SpaceTEC® Resource Blog for Aerospace Technicians

Surprise! You’re An Expert!

How the public views you.

“Expert-a person who has special skill or knowledge in some particular field.” –

Leading up to my appearance on The Space Show, I had stopped by the web site to check on upcoming guests.  Along with other guests listed, my upcoming interview was listed and the host had titled me as a Space Shuttle expert.  I was horrified!  Though I had worked on the Space Shuttle fleet as a technician and had a Master’s degree in Aeronautical Science, I was no way an expert in mine or many of my peer’s eyes.  Many of my peers at KSC had much more experience and had forgotten more about the shuttle systems than I would ever learn in a lifetime.  I immediately wrote an email to the host and asked him to take the word “expert” off the section announcing the upcoming interview.

A week later I was recounting the story to a friend of mine whom I considered an “expert” in academia.  After I told the story, he told me that he considered me an “expert” on the Space Shuttle.  I protested and reviewed the reasons as to why I couldn’t be an expert.  He then countered with this simple argument: “You are the only person I know that has worked on the Space Shuttle fleet and you have taught me much about something I knew little of.  In my eyes, you are an “expert.””

I reflected later that evening on what he had said and he was right.  In his eyes, and many other people’s eyes, I am an “expert.”  And, as an aerospace technician or student in an aerospace technology program, so are you.

A aerospace technician out in the world.

How many aerospace technicians do you deal with on a daily basis outside of work?  How many people in your life, family, friends, internet, business acquaintances, etc. outside of work are aerospace technicians that have actually worked on space related hardware?  Probably very few people.  How many people inside your workplace do you encounter that would have no clue as to what you do?  That makes you an expert and a teacher to anyone that is a willing student.

During my time at KSC, I sent many personal pictures and emails detailing my day to day activites, for I felt working there was truly an adventure that should be shared.  The surprising part was the feedback I got.  Instead of people complaining about my numerous emails and pictures, many friends and family (and some others that the emails got forwarded too) wrote back thanking me for teaching them about the Space Shuttle in such a personal way.  Much of the information I shared was just common day to day stuff for the aerospace technicians, but for the general public it was all new, interesting, and educational.  I would venture to say that probably 99% of the general population in our country and world has no clue as to what you do as an aerospace technician to prepare a spacecraft for its mission or what that mission is.  I have had contact and questions from people literally all over the world showing an intense desire to learn more and that in turn pushed me to learn more to be a better teacher and technician.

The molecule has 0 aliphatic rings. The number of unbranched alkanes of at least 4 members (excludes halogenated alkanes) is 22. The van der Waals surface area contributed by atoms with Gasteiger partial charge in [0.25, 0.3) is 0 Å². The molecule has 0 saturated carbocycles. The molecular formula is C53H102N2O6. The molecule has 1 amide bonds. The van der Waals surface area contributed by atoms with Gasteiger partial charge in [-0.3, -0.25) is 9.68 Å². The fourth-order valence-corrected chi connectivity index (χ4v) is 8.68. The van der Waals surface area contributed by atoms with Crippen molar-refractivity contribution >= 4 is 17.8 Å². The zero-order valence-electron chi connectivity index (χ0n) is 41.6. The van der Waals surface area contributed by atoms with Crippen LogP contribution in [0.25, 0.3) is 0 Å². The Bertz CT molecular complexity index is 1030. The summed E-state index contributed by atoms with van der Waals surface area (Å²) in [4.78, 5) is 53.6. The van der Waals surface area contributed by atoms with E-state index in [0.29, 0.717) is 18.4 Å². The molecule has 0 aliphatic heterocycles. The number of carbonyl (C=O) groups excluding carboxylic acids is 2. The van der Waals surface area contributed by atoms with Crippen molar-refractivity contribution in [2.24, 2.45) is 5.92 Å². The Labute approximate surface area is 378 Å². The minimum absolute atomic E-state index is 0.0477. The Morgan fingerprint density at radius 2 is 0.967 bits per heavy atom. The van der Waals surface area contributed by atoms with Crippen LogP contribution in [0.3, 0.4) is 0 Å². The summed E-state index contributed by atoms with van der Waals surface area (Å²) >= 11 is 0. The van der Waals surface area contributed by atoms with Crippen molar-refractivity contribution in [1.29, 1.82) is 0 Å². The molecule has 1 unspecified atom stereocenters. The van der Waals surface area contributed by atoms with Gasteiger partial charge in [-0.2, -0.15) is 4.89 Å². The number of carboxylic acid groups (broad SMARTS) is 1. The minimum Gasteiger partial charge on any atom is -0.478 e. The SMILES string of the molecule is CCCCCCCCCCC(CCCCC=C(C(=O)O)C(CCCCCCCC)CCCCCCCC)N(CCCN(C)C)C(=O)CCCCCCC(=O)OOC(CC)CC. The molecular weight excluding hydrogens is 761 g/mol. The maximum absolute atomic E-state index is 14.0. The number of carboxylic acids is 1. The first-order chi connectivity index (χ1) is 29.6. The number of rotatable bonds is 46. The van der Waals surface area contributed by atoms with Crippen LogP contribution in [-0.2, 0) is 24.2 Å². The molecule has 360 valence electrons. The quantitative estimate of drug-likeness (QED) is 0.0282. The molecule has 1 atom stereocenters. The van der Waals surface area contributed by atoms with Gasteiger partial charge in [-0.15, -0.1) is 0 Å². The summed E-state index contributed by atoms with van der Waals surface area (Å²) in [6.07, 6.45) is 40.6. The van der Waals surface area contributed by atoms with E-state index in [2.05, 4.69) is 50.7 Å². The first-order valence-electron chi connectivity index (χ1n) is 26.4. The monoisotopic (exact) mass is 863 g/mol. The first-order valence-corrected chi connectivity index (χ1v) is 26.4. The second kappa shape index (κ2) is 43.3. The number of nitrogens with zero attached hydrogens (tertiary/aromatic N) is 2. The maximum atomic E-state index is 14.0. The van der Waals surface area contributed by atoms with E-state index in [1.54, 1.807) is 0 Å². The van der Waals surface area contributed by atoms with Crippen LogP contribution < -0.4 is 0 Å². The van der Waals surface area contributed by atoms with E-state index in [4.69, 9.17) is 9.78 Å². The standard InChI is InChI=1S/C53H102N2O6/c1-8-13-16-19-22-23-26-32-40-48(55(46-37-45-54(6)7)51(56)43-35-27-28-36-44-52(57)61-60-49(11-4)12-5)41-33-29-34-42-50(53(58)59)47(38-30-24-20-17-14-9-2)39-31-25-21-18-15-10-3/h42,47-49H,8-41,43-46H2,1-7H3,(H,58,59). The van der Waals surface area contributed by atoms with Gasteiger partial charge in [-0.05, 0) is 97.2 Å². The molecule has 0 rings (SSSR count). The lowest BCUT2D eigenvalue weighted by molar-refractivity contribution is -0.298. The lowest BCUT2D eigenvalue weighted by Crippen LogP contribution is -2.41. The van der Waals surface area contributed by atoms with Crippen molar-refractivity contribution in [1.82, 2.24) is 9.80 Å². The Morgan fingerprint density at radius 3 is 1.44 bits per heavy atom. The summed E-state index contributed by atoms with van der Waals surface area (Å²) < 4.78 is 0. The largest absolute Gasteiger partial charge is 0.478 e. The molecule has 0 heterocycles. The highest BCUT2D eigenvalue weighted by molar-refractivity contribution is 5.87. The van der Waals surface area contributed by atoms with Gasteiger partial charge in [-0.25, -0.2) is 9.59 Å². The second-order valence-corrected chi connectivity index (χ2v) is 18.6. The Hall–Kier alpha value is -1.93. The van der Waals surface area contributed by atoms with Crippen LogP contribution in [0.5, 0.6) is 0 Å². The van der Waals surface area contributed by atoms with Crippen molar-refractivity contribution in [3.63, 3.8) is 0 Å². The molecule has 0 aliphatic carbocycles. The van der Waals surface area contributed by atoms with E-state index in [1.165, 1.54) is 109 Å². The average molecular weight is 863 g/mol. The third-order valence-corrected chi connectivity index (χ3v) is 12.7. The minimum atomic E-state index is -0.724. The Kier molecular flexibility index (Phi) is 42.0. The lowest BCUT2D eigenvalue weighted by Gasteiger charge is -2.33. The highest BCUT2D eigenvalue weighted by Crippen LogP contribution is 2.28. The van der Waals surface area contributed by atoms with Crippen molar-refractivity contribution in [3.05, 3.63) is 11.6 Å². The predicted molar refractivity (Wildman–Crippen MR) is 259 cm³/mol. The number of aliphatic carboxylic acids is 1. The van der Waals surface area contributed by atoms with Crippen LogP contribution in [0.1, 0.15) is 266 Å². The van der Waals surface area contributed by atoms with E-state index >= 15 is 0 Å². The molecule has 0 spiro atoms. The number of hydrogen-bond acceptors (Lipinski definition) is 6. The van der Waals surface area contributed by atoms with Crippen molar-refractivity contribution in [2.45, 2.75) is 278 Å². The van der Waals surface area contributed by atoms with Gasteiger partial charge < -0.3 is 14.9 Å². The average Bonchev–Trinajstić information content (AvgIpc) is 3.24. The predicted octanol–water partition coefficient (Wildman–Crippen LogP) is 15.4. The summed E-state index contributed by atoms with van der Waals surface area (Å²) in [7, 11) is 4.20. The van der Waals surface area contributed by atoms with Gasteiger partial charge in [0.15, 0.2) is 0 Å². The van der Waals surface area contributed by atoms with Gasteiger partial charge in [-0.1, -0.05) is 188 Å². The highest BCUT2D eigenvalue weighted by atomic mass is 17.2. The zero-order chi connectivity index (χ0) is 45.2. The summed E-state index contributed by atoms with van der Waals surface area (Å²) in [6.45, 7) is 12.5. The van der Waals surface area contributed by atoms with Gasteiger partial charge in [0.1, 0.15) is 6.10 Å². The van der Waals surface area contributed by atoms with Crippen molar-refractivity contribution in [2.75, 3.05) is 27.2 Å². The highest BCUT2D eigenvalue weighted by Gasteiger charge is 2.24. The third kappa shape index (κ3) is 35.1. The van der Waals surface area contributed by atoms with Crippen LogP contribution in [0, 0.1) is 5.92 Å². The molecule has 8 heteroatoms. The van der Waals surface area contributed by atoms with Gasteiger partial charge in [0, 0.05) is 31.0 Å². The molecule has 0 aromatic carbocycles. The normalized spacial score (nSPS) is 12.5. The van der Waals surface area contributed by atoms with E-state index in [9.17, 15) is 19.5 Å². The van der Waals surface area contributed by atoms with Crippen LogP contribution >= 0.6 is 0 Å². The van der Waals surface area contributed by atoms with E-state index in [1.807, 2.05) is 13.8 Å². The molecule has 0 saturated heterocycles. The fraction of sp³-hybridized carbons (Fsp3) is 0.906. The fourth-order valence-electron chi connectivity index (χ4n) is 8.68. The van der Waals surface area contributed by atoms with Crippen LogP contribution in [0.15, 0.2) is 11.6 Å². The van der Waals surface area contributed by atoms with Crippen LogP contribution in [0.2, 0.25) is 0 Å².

Even at work, astronauts would approach technicians and ask what they were doing and would become the student learning from that technician.  Same goes for some of the upper management and even VIP guests such as senators and ambassadors.  During those times, the aerospace technicians are the expert and have a duty, in my humble opinion, to teach and hopefully give that person a positive experience during their visit.

Just getting through the first semester in the aerospace technology program has already made you an “expert” in relation to the general public.  The lessons you learn on space history, aerospace culture, safety, etc. is much more than most people get in a lifetime.  And, as people in your life find out that you are learning to “work on spaceships”, they will look to you with many questions they have had but never knew where to find the answers.  You are now their “expert” and it is a great opportunity to teach someone about space exploration and why it is important to our country and our human race as a whole.

Getting public support for our Human Spaceflight Program doesn’t entail full page ads in the paper or busing in as many people as you can to watch a launch.  It does not entail having an astronaut appearing on TV or at a public appearance.  It does not entail press releases by NASA.  Gaining support and understanding for what we do is done one person, one taxpayer, one politician, one child, etc. at a time and it’s done by you.

You want public support for our HSF?  Then it’s up to you to garner it.  Teach your family, friends, post a blog, whatever, but make time to teach about what you do.  That child you see playing with a toy spacecraft at the store or on the playground, can be overjoyed at their good luck to have you talk with them and their parents for five minutes (show some pictures on your phone of your workplace) about what you do and why you do it.  While you may not remember the encounter days later, they will remember it for years to come and will have passed on the news that they met someone from “NASA” who works on rockets to their family and friends and that he took time to speak with them.

When someone sees your Boeing, Lockheed, USA, SpaceX, etc. sticker on your car or on your tee-shirt and ask about it, make time and show them some pictures and talk a little bit about your job.  You are the “expert” to them and they may never have an opportunity again in their lifetime to meet someone from a space center.  Is five minutes of your time worth it when you will give them a positive memory of space exploration for a lifetime?  I hope so.  You will find the experience just as rewarding as the person will when you make time to share your “expertise.”


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Saturday, November 20th, 2010 Introduction to Aerospace